The need for speed in optimisation programs
An Australian insurance company wanted to optimise the online purchase process to reduce abandonment and improve the user experience. Yet, with so many user groups, each with their own risks and rules, the project kept finding its way into the too hard basket.
How could they get the project off the ground? By starting small, and moving fast.
We did exactly this with the insurer, helping them iteratively build out a solution that started simply. First, we improved the purchase process for its singles audience – which also happens to be the one with the least risks and rules tied to it. Following the successful launch of the singles solution, the insurer could present a solid business case to get funding to continue the improvement process for other user groups.
The lesson here is that optimisation programs can and should be a staggered affair. The faster you can prove the worth of a small segment of a program, the faster you’ll get the green light to continue.
Speed matters to customers, too
Fast optimisation is ideal for building business cases and securing internal funding. But think of the benefit to customers.
In the insurance example above, if they had deliberated for months and months about how to possibly update the experience for all user groups, all customers would have had to endure the sub-optimal existing experience for much longer. Instead, they went to market fast with the singles group, which comprises 70% of the customer base.
Optimisation is also about using technology to respond to triggers faster. It helps you understand your audience that little bit better—instead of making skewed assumptions—so you can continue to improve your service or offering to them.
As an obvious example, look at T-Mobile in the US, which is giving new and existing customers free, unlimited data for Pokemon Go gaming. The company monitored user behaviour (yes, you’d have had to live under a rock to miss the Pokemon Go phenomenon) and responded quickly.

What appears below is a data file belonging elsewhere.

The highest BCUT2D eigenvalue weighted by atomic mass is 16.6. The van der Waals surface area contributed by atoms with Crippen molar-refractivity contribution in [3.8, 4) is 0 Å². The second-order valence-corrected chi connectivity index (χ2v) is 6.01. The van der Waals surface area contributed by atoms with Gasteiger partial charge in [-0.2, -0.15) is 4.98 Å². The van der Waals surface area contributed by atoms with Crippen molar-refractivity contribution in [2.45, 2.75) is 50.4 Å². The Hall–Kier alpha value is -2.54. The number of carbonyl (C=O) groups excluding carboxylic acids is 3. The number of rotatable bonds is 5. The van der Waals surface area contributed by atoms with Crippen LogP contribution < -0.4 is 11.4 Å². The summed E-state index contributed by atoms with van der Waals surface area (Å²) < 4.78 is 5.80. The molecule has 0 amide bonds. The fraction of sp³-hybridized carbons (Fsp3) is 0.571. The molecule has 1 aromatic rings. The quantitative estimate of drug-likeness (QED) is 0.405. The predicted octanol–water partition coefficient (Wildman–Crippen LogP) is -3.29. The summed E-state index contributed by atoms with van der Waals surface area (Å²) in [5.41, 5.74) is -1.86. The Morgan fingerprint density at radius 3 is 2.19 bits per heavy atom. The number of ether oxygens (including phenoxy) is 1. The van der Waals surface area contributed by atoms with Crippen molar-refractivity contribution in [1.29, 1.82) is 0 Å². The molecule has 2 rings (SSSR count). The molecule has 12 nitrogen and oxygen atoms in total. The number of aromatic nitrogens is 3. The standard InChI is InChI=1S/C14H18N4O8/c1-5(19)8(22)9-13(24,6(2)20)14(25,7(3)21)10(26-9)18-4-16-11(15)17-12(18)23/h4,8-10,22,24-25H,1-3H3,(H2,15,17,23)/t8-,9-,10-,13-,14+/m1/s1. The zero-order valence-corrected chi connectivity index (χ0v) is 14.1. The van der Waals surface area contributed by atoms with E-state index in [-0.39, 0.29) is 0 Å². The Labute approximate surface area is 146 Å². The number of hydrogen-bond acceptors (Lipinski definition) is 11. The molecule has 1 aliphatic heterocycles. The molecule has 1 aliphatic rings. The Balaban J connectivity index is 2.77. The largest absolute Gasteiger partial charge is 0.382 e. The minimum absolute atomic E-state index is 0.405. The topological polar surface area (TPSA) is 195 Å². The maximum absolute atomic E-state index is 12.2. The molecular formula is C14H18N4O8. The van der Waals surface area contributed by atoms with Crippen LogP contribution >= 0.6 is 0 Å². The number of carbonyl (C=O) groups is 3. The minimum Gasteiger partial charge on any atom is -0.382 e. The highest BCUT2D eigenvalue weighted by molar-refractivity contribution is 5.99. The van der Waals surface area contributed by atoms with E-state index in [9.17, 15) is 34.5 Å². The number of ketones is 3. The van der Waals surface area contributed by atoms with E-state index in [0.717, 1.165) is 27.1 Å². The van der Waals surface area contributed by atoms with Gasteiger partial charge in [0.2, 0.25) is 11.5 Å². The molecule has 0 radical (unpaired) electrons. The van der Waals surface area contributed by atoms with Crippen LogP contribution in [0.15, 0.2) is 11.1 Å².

T-Mobile’s offer illustrates how optimisation is about building the capability to monitor, measure and respond to triggers quickly and efficiently; particularly given the proclivity for today’s consumer to change their mind and behaviour so quickly.
You need to have an ear to the ground, the ability to pick up on trends, and of course the capacity to respond.
In the starting blocks
Like an elusive Olympic gold medal, building speed into an optimisation program takes time and effort. But once you get the model right, you’re on the fast-track to ongoing digital optimisation.
The best optimisation teams are multi-disciplinary – with experts from design, development, user experience, content and analytics working together to identify and then solve each and every problem. There’s often no need for project managers; instead, the optimisation team simply rolls up their sleeves and gets the job done fast.
Culture is important in a team like this, as there are many co-dependencies when it comes to speedy output. Each team member relies upon and supports each other; everyone needs to be proactive and passionate about the end result.
Beyond your optimisation team, you also need the support of senior management. This gives you the freedom to operate somewhat independently, test new ideas, and take your own path. While goals and KPIs are still important, the method of achieving these goals should be left up to you. Once you’ve proven your worth on one project—such as the insurance company’s impressive results with singles cover—you’ll find it so much easier to secure this support.
Of course, not every company has the in-house resources to establish an optimisation team. Indeed, digital teams are often stretched as it is. This is where partnering with Wunderman-Bienalto can reap dividends – our highly successful optimisation team is ready to hit the ground running for you.
To learn more, contact us today.